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He is an outsider with no accumulated political debts and no reason to accumulate any. Even discounting his remarkable financial fortune, his leadership in the movement for term limits emphasizes that he is not getting into this business to rack up re-elections or secure a fat public pension. He can lead independently, without fear of abandonment by the voters or his party, and therefore work to build consensus that considers all interests fairly.Illinois is plagued by a backlog of over $4 billion in unpaid bills, over $100 billion in unfunded pension debt, a high unemployment rate, and a nationwide reputation for rampant corruption. If you want even more of that, then vote for the incumbent, Chicago Democrat Pat Quinn.
We're not sure of everything it says that his wife and one of his best friends, Chicago Mayor Rahm Emanuel, are Democrats, but one message certainly must be that he can get along with people with whom he fundamentally disagrees. Illinois needs that quality in its leaders, and Rauner certainly will need it as Illinois governor. Running a state transparently and cooperatively with other government leaders who have much power of their own and who do not report to you is very much different from running a financial business empire.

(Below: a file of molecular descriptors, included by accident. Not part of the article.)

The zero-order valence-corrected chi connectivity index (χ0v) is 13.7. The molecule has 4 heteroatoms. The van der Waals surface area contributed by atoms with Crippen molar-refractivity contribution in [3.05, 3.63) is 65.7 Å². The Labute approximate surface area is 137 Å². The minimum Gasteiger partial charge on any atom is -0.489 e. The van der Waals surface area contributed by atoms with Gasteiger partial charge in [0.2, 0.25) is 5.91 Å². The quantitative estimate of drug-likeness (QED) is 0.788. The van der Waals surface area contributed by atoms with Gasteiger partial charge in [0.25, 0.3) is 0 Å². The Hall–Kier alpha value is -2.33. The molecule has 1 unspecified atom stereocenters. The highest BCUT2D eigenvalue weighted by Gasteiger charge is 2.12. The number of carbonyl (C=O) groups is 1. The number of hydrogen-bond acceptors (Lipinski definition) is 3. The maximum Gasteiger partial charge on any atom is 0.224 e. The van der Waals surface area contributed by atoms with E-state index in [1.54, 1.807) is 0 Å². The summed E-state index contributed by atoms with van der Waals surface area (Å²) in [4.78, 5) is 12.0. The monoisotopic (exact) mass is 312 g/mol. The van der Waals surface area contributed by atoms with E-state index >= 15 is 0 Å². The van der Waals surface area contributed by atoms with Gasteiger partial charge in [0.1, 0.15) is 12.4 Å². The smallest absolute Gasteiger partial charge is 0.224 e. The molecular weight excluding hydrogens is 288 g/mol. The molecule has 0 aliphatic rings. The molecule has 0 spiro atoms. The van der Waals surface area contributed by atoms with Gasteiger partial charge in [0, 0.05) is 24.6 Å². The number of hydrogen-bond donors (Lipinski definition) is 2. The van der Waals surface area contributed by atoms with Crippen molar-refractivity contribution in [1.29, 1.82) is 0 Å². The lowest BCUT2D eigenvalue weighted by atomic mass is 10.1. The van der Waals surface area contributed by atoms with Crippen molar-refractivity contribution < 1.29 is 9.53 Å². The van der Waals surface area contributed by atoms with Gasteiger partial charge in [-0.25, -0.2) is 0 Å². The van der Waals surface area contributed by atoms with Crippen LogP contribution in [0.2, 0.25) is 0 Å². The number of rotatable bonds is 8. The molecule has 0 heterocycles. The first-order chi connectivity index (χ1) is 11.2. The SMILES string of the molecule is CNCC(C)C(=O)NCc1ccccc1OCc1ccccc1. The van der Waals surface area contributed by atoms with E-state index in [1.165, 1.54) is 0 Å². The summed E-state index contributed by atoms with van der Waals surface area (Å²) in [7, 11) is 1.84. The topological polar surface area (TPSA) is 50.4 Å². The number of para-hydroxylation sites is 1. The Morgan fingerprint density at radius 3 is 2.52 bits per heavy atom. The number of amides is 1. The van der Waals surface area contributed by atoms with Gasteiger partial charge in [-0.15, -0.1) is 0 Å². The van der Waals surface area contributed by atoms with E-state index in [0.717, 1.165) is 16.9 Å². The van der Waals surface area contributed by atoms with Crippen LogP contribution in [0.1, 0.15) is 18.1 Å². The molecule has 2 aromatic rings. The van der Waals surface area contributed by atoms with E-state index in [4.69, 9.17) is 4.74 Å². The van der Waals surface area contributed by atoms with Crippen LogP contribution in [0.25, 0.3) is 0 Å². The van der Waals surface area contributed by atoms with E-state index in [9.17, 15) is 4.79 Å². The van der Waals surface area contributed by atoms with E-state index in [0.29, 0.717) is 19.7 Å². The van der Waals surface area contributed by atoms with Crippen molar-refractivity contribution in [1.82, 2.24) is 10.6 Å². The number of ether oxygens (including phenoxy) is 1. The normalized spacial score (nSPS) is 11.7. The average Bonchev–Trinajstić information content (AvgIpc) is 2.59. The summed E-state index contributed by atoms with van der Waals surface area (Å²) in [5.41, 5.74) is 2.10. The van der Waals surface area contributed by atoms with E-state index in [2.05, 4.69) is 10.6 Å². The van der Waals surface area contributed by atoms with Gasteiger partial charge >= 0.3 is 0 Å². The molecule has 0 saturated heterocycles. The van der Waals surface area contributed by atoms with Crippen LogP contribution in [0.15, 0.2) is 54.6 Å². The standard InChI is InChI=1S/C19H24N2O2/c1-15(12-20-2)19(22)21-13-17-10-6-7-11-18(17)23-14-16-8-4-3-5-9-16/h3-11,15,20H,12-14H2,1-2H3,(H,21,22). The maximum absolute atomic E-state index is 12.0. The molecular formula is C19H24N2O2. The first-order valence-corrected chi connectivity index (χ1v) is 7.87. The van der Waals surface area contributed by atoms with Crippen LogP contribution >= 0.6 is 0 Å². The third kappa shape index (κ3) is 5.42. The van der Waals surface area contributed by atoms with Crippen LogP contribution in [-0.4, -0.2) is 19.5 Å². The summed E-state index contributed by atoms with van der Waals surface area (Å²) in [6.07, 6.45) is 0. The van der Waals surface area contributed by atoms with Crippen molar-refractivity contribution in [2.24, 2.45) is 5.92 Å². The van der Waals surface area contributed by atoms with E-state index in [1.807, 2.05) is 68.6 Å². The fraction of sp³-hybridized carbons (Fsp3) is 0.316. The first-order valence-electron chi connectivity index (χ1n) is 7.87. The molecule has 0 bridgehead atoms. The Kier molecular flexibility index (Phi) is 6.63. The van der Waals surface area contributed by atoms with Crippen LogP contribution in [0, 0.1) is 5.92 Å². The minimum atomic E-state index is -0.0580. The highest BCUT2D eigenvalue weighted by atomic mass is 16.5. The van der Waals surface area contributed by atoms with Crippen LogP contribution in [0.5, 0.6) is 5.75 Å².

Indeed, Rauner will need all the leadership tools he has gathered in the course of a self-made career at the helm of a vast collection of diverse businesses. Among them, let us not overlook, he will need compassion, too, of the type that has made him and his wife leading benefactors for diverse charities, notably agencies that serve the disadvantaged and that strive to provide improved educational opportunities to children in poverty.
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